Britain approved the sale of arms to Israel worth £7m in the six months before its offensive in Gaza this summer, including components for drones, combat aircraft and helicopters as well as spare parts for sniper rifles.
The Government data will raise fresh concerns that British-made equipment was used by the Israeli military during Operation Protective Edge in Gaza in July and August, which led to more than 2,000 Palestinian deaths and 73 Israeli fatalities, 66 of them soldiers.
It was also revealed that ministers in the Department for Business, Innovation and Skills have ordered a fresh review of military export licences to Israel granted before the outbreak of the conflict, after officials found 12 instances where arms containing British components may have been used in Gaza by the Israeli Defence Forces.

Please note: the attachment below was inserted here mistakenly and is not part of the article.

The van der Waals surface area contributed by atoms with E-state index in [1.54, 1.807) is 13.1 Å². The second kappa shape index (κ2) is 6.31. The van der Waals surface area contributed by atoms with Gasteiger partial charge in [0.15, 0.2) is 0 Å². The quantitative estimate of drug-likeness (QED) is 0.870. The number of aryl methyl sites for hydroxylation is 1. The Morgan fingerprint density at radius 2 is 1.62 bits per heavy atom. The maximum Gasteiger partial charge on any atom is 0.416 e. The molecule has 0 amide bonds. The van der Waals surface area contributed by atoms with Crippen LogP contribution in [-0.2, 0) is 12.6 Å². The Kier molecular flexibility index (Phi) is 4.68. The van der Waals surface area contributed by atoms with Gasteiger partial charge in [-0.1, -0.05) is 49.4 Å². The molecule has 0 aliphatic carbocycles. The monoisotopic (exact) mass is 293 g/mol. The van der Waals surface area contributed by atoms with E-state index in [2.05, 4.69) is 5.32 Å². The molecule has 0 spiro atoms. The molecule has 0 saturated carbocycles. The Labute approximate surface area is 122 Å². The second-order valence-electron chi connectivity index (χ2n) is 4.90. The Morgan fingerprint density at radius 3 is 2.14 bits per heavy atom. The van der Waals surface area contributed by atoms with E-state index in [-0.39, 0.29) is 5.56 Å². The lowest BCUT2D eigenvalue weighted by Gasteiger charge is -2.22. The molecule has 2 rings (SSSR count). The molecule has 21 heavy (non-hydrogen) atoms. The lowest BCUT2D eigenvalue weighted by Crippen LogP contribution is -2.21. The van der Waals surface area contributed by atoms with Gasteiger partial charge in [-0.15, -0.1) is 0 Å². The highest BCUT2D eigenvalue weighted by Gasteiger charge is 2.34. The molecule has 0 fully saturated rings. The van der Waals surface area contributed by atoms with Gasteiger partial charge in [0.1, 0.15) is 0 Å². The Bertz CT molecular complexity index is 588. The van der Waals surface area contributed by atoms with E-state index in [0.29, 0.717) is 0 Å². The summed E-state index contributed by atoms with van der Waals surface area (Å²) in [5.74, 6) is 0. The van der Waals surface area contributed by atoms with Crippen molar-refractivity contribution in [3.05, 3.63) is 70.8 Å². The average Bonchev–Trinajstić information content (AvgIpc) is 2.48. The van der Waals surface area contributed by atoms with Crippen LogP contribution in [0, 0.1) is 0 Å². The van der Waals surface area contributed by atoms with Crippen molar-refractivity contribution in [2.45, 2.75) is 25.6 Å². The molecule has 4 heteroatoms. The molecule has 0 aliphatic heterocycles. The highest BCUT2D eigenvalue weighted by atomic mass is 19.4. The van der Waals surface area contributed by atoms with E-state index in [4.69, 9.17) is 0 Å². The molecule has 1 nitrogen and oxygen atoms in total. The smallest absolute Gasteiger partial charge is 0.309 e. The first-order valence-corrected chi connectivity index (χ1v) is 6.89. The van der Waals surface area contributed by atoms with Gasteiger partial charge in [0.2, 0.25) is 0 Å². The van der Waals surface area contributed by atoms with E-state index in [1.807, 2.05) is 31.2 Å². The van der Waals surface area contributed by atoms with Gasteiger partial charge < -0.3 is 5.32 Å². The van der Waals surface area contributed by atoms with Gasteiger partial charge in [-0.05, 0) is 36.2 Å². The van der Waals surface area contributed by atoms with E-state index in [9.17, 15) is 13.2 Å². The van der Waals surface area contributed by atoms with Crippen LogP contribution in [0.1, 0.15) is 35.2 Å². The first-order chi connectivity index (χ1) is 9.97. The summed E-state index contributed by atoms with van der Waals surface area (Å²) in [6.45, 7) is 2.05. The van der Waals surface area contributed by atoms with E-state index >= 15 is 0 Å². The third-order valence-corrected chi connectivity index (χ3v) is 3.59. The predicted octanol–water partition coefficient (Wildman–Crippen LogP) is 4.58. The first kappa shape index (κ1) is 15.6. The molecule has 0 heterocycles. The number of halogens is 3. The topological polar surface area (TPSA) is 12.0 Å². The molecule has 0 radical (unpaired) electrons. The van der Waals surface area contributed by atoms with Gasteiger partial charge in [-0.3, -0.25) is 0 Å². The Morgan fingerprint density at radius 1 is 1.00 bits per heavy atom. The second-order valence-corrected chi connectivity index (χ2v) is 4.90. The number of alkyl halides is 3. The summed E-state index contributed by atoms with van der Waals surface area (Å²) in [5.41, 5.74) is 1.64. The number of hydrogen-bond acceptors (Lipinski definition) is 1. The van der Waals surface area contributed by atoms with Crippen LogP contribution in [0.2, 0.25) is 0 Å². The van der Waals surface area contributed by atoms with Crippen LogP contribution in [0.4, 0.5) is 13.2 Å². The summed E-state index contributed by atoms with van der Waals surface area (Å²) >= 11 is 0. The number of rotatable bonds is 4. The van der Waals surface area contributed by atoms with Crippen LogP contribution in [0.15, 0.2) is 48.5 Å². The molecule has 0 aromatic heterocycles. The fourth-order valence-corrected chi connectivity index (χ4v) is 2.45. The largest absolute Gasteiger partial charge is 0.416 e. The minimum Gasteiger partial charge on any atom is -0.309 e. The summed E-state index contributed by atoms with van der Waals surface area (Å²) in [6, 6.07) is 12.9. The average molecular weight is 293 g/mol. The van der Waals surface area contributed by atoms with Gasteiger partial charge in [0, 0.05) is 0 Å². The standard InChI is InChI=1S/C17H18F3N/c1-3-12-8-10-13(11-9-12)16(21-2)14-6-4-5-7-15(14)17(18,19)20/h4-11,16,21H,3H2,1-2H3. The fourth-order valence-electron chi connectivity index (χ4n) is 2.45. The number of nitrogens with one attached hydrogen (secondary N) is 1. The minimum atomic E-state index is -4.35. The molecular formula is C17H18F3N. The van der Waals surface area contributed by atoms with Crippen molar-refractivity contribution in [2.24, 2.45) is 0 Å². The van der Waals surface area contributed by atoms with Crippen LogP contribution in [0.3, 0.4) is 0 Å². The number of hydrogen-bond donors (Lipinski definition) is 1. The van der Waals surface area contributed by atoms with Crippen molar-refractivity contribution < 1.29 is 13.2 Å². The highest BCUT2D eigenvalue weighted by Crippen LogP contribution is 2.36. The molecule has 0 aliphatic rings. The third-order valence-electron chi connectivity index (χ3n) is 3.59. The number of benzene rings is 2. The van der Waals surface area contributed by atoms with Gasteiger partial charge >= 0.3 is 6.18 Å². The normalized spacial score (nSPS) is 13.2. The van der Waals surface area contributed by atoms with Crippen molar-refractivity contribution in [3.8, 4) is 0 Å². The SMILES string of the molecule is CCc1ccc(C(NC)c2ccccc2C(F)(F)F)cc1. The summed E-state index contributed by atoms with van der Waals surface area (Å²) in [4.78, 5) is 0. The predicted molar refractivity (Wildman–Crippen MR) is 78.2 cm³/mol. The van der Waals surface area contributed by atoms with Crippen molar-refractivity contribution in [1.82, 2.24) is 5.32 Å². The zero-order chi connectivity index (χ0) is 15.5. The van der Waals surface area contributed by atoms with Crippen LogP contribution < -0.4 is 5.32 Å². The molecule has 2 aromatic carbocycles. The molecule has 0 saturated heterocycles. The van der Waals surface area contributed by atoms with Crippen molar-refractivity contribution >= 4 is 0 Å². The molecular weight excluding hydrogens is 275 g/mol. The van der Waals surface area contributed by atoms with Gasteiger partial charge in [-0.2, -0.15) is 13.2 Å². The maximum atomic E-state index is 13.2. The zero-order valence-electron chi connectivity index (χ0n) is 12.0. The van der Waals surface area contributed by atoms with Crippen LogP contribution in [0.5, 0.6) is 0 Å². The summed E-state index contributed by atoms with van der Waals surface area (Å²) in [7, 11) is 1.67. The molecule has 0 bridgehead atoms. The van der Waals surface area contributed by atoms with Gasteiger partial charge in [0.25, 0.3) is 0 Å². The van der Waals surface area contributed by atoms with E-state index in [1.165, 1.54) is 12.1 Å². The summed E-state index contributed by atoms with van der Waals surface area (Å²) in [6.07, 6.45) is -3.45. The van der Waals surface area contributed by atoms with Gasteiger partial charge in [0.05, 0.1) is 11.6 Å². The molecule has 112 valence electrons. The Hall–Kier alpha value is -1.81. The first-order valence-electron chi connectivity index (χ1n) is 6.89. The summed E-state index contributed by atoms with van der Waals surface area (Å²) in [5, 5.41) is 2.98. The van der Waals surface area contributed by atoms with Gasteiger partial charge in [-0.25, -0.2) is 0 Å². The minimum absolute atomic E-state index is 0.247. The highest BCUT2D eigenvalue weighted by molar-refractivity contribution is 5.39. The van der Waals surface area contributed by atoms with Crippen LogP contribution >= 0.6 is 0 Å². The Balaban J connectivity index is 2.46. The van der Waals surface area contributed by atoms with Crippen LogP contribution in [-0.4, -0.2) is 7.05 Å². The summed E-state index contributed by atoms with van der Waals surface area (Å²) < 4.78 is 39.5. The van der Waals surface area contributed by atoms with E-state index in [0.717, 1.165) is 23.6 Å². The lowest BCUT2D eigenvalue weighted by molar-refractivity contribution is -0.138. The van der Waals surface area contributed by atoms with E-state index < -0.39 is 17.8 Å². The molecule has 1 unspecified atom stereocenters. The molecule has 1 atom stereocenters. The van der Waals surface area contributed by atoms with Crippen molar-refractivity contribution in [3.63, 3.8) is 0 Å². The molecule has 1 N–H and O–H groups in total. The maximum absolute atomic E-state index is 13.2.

The refusal of the Government to suspend these licences caused a split in the coalition and led to the resignation of the Foreign Office minister Baroness Warsi, who described Britain's stance during the Israeli land and air assault as "morally indefensible".
Official figures declared to the Campaign Against Arms Trade show that Britain granted 68 export licences for £6.96m of military-use items to be sent to Israel between January and the end of June this year. The licences covered a broad range of weaponry, including parts for drones and combat jets as well as military radar components.